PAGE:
The Jewel of Mughal Architecture - Humayun's Tomb

The Jewel of Mughal Architecture - Humayun's Tomb, By Mohsin Javed
Humayun's Tomb is the first of the grand dynastic mausoleums that were to become synonyms of Mughal architecture with the architectural style reaching its zenith 80 years later at the later Taj Mahal. Humayun’s Tomb stands within a complex of 27.04 hectares.

Details of geometrical sandstone & marble pietra dura inlay patterns over the entrance iwan and the chhatris, small minarets that surround the white, By Mohsin Javed
The tomb was built by Humayun's first wife and chief consort, Empress Bega Begum in 1569-70, and designed by Mirak Mirza Ghiyas and his son, Sayyid Muhammad, Persian architects chosen by her.

The first garden tomb - Humayun's Tomb, By Mohsin Javed
It was the first garden-tomb on the Indian subcontinent also the first structure to use red sandstone at such a scale.

A perspective and symmetric view of Humayun's Tomb, By Mohsin Javed
The mausoleum itself stands on a high, wide terraced platform with two bay deep vaulted cells on all four sides. It has an irregular octagon plan with four long sides and chamfered edges. It is surmounted by a 42.5 m high double dome clad with marble flanked by pillared kiosks (chhatris) and the domes of the central chhatris are adorned with glazed ceramic tiles. The middle of each side is deeply recessed by large arched vaults with a series of smaller ones set into the facade.

Architecture details of Humayun's Tomb, By Mohsin Javed

Roof ceiling of Humayun's Tomb, By Mohsin Javed
The interior is a large octagonal chamber with vaulted roof compartments interconnected by galleries or corridors. This octagonal plan is repeated on the second story. The structure is of dressed stone clad in red sandstone with white and black inlaid marble borders.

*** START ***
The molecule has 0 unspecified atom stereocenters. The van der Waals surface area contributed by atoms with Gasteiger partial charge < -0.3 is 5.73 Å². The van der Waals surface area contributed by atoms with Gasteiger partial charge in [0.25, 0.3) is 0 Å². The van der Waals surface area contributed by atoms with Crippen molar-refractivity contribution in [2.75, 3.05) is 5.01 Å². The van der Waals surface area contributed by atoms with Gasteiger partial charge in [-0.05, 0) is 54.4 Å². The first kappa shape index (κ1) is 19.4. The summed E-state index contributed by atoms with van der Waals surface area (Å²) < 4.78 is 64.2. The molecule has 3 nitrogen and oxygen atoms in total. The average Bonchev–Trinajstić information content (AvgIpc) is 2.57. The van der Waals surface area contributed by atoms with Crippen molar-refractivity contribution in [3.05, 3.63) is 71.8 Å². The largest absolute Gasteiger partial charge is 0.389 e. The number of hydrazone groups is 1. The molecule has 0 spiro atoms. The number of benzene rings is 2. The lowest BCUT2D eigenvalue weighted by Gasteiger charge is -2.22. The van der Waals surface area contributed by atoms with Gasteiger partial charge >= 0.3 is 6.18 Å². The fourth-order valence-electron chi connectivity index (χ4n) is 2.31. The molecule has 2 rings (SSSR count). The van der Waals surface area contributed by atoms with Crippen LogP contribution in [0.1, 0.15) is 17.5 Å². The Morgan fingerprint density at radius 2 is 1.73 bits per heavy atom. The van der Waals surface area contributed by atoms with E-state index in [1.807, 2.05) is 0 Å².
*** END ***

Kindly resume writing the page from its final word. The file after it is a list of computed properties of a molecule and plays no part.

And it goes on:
Jali Work at Humayun's Tomb, By Mohsin Javed

Inside view of dome at entrance chamber, By Mohsin Javed
The tomb was declared a UNESCO World Heritage Site in 1993.

The black beauty - Humayun's Tomb, By Mohsin Javed
The restoration of the Mughal Emperor Humayun’s 16th century garden tomb, the jewel of Mughal architecture that predates the Taj Mahal, was completed by the Aga Khan Trust for Culture (AKTC) in September of 2013.

Humayun Tomb finial (The finial is 24 foot long, with a little of it going inside the dome), By Mohsin Javed

Grave of a great Mughal Emperor- Humayun, By Mohsin Javed
Humayun’s garden-tomb is also called the ‘dormitory of the Mughals’ as in the cells are buried over 150 Mughal family members.

A perspective and symmetric view of Humayun's Tomb, By Mohsin Javed

Fountain at the centre of the Charbagh, surrounding Humayun's Tomb, By Mohsin Javed
The tomb stands in an extremely significant archaeological setting, centered at the Shrine of the 14th century Sufi Saint, Hazrat Nizamuddin Auliya. Since it is considered auspicious to be buried near a saint’s grave, seven centuries of tomb building has led to the area becoming the densest ensemble of medieval Islamic buildings in India.

All Photos © Mohsin Javed